🙂 🙂 🙂
Thady Quirk has lived on the estate of the Rackrent family all his life, and here sets out to tell the story of the four Rackrents who have owned the estate over that period. The introduction in my Oxford World’s Classic edition, by Kathryn J Kirkpatrick, is nearly a third as long as the entire novella, and tells us that “Castle Rackrent has gathered a dazzling array of firsts – the first regional novel, the first socio-historical novel, the first Irish novel, the first Big House novel, the first saga novel.” Whew! But the question is, is it good? And for me the answer is it’s rather underwhelming, not helped in truth by all these accolades and high-flown claims which set expectations too high.
In fact, it is a rather slight novella, taking a humorous look at the Anglo-Irish Protestants who were given land in Ireland in order to subdue the Catholic natives, but then mismanaged it through incompetence or lack of interest. The Rackrent heirs show all the fecklessness of their class, and all the different weaknesses that lead them to gradually lose their fortune and control of their estates. Spendthrifts, gamblers, drunkards – the Rackrents have one thing in common; they do nothing to improve the estate, but expect it to provide enough income to pay for their vices. We see the evils of absentee landlordism and, of course, of rack-renting – demanding extortionate rents from tenants on threat of eviction. And we see the slow downfall of the family, helped along by the manipulations of Thady’s wily son, who rises to be the estate manager and in time to help the Rackrent dynasty come to its end.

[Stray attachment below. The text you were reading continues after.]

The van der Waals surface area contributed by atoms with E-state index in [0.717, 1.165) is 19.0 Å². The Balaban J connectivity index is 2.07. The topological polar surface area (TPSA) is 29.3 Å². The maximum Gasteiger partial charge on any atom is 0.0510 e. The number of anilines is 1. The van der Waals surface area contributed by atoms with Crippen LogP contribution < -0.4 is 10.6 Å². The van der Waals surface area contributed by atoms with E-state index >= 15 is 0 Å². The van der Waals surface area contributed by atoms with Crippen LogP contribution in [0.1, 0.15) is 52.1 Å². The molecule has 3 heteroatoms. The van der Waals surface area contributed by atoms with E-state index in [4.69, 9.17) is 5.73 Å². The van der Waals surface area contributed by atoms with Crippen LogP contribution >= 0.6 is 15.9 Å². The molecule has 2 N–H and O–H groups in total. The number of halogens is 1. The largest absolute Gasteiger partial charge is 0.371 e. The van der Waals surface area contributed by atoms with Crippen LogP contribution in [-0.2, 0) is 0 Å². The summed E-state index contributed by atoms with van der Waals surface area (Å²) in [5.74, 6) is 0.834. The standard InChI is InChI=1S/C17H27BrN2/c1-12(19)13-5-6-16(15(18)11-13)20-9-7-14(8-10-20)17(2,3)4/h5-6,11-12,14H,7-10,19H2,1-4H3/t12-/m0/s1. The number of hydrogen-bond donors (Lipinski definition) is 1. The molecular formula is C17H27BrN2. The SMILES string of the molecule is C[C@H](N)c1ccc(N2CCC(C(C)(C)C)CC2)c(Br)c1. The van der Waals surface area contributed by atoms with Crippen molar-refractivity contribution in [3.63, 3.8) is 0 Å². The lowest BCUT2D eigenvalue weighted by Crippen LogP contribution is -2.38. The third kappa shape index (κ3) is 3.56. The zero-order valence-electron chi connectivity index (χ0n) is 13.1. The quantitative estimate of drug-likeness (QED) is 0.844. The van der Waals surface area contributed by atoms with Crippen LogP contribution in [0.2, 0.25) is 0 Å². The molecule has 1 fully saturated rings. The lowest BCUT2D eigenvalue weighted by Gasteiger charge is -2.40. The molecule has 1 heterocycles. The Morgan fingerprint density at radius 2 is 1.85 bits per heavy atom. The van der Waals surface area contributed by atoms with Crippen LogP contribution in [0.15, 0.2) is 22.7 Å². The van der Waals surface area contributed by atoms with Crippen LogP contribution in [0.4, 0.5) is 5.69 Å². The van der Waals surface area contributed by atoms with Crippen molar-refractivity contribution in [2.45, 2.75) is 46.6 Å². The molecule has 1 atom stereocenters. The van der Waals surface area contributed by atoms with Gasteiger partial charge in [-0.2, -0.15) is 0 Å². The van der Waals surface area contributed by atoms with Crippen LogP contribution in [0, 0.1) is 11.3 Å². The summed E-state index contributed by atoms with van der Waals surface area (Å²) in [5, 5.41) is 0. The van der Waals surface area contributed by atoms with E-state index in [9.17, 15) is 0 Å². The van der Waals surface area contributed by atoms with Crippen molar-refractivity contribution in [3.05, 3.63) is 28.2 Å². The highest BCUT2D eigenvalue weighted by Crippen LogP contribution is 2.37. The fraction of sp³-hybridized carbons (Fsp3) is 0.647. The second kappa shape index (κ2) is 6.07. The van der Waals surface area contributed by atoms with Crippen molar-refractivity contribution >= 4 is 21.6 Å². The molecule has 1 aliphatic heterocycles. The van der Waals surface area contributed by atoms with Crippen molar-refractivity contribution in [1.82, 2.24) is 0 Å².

It’s written in a form of dialect but clearly aimed at an English readership as much as Irish, so not at all difficult to read. Edgeworth has included what she calls a glossary to explain some terms and traditions which may be unfamiliar to English readers. These take the form of explanatory notes, and are interesting and quite fun, containing some anecdotes to illustrate points she raises in the novella itself.
A mildly entertaining read, then, but I feel its fame is probably mostly for all those “firsts” and for the academic analysis of what the story has to say about the period. As you can probably tell from this lacklustre review, it didn’t inspire me to lavish either praise or scorn – a couple of weeks after reading it, it has faded almost completely away.
This was the book chosen for me by the Classics Club Spin #29.